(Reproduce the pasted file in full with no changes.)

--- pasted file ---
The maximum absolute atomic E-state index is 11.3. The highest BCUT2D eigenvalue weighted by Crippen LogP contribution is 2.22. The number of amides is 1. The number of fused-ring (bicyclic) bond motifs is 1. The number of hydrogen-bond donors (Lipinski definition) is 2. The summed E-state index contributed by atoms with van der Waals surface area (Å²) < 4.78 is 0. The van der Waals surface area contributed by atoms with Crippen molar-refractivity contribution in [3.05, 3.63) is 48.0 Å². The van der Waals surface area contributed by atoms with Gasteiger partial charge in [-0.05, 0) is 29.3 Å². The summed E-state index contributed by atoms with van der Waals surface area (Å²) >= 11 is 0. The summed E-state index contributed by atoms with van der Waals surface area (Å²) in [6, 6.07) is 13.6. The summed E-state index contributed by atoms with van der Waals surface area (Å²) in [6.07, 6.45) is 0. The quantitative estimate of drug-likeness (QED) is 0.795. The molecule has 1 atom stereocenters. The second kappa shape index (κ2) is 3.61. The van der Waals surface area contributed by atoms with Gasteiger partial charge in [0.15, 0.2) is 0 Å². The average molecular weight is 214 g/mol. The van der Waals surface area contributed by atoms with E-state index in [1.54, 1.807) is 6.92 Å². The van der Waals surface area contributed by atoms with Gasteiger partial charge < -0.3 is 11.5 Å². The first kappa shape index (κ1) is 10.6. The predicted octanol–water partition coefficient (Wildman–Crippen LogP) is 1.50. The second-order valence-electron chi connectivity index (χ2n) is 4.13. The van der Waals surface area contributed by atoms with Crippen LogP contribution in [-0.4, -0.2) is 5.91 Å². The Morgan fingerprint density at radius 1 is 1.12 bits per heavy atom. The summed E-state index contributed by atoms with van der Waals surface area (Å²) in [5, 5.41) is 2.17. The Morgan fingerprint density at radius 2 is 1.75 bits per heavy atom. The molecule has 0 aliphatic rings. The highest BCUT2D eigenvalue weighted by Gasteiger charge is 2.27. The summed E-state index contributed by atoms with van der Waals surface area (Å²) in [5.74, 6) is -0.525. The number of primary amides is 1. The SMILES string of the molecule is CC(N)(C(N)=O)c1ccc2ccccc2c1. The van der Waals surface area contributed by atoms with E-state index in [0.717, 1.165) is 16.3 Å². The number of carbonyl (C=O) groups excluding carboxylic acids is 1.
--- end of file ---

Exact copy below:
The maximum absolute atomic E-state index is 11.3. The highest BCUT2D eigenvalue weighted by Crippen LogP contribution is 2.22. The number of amides is 1. The number of fused-ring (bicyclic) bond motifs is 1. The number of hydrogen-bond donors (Lipinski definition) is 2. The summed E-state index contributed by atoms with van der Waals surface area (Å²) < 4.78 is 0. The van der Waals surface area contributed by atoms with Crippen molar-refractivity contribution in [3.05, 3.63) is 48.0 Å². The van der Waals surface area contributed by atoms with Gasteiger partial charge in [-0.05, 0) is 29.3 Å². The summed E-state index contributed by atoms with van der Waals surface area (Å²) >= 11 is 0. The summed E-state index contributed by atoms with van der Waals surface area (Å²) in [6, 6.07) is 13.6. The summed E-state index contributed by atoms with van der Waals surface area (Å²) in [6.07, 6.45) is 0. The quantitative estimate of drug-likeness (QED) is 0.795. The molecule has 1 atom stereocenters. The second kappa shape index (κ2) is 3.61. The van der Waals surface area contributed by atoms with Gasteiger partial charge in [0.15, 0.2) is 0 Å². The average molecular weight is 214 g/mol. The van der Waals surface area contributed by atoms with E-state index in [1.54, 1.807) is 6.92 Å². The van der Waals surface area contributed by atoms with Gasteiger partial charge < -0.3 is 11.5 Å². The first kappa shape index (κ1) is 10.6. The predicted octanol–water partition coefficient (Wildman–Crippen LogP) is 1.50. The second-order valence-electron chi connectivity index (χ2n) is 4.13. The van der Waals surface area contributed by atoms with Crippen LogP contribution in [-0.4, -0.2) is 5.91 Å². The Morgan fingerprint density at radius 1 is 1.12 bits per heavy atom. The summed E-state index contributed by atoms with van der Waals surface area (Å²) in [5, 5.41) is 2.17. The Morgan fingerprint density at radius 2 is 1.75 bits per heavy atom. The molecule has 0 aliphatic rings. The highest BCUT2D eigenvalue weighted by Gasteiger charge is 2.27. The summed E-state index contributed by atoms with van der Waals surface area (Å²) in [5.74, 6) is -0.525. The number of primary amides is 1. The SMILES string of the molecule is CC(N)(C(N)=O)c1ccc2ccccc2c1. The van der Waals surface area contributed by atoms with E-state index in [0.717, 1.165) is 16.3 Å². The number of carbonyl (C=O) groups excluding carboxylic acids is 1.